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  • Author: Nasser Saghafi-Ameri, Pirooz Izadi
  • Publication Date: 12-2014
  • Content Type: Journal Article
  • Journal: Iranian Review of Foreign Affairs
  • Institution: Center for Strategic Research
  • Abstract: The adoption of the Geneva Accord between Iran and the P5+1 (the US, UK, France, Russia, China plus Germany) to resolve issues related to Iran's nuclear program on November 24, 2013, brought about a series of debates in political circles. In many ways, it could be considered a historic event with international and regional implications and also ushered in a new chapter in Iran-U.S. relations. At the international level, it could have a great impact on the ways in which world affairs are managed. In fact, it was a victory for diplomacy, multilateralism and a thrust towards a multi-polar international system after more than a decade of unilateralism and military interventionist policies with all its catastrophic consequences. At the regional level, by fostering new alignments, it may have a positive impact on current problems; be it elimination of weapons of mass destruction or countering terrorism and extremism that is now expanding beyond the region. The Accord in Geneva also fosters hope for solid and productive relations between Iran and the U.S. after more than three decades of estrangement. Considering that a new geostrategic situation is unfolding in the region, this article tries to answer the questions related to its international and regional implications, as well as its impact on the very delicate issue of Iran-U.S. relations. At the end, some of the major challenges that lay ahead in the implementation of the Accord are examined.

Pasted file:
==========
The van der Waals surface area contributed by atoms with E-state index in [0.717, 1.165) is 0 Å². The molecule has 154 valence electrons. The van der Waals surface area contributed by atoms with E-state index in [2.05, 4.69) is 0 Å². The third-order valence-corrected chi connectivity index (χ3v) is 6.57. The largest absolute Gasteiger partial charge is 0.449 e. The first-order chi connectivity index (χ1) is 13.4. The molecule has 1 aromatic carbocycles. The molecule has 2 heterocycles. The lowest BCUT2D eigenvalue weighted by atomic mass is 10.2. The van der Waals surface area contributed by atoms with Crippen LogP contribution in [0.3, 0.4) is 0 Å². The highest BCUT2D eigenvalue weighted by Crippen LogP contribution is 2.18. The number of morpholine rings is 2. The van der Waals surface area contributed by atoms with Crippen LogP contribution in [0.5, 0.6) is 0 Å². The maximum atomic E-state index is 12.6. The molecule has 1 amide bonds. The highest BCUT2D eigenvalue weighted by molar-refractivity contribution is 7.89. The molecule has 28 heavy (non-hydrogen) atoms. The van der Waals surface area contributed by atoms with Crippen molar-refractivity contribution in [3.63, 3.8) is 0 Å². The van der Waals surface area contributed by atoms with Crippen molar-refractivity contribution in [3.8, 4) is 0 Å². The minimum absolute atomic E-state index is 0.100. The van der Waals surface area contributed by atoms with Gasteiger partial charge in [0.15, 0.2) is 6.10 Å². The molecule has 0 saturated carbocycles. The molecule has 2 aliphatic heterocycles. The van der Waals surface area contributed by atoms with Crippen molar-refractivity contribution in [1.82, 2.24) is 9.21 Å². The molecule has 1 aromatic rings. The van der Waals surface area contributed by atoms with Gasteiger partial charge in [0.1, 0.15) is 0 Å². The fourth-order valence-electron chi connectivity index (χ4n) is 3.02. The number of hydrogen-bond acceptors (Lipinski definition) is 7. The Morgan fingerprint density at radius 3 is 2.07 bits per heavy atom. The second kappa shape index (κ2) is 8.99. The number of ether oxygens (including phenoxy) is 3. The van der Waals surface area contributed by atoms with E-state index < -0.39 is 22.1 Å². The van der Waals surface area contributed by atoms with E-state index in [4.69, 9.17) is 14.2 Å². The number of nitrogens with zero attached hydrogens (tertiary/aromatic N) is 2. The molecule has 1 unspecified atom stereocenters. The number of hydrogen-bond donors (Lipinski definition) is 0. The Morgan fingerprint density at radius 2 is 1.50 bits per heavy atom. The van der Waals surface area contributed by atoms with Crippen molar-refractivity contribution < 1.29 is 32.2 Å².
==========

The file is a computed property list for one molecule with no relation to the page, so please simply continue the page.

• Topic: Foreign Policy, Politics, Terrorism, Weapons of Mass Destruction
  • Political Geography: Geneva, Russia, United States, China, United Kingdom, Iran, East Asia, France, Germany
  • Author: Muhammad Salman Khan
  • Publication Date: 12-2014
  • Content Type: Journal Article
  • Journal: Iranian Review of Foreign Affairs
  • Institution: Center for Strategic Research
  • Abstract: National interest often forms the core of bilateral ties between states. No matter how much idealism is peddled to explain the unassailability of the State's bilateral relations, the national interests and related diplomatic preferences spawn abrasion in these ties. The change of leadership is a consequence of elections results in a national reassessment of foreign policy. This paper attempts to highlight Pakistan's foreign policy dilemma regarding the walking of a tightrope between Tehran and Riyadh. It is argued that the balancing act of Islamabad in this triad is further complicated in the aftermath of 2013 general elections in Pakistan. The new Nawaz Sharif administration's unveiled connection with the Saudi Kingdom, the current tides in the Saudi-Iran-U.S. triangle, and the impending and complex drawdown of international forces from Afghanistan further confounds the trajectory of Pakistan's foreign policy, especially in the zero sum dynamics of Saudi-Iran rivalry.
  • Topic: Foreign Policy
  • Political Geography: Pakistan, Afghanistan, United States, Iran, East Asia, Tehran, Saudi Arabia, Riyadh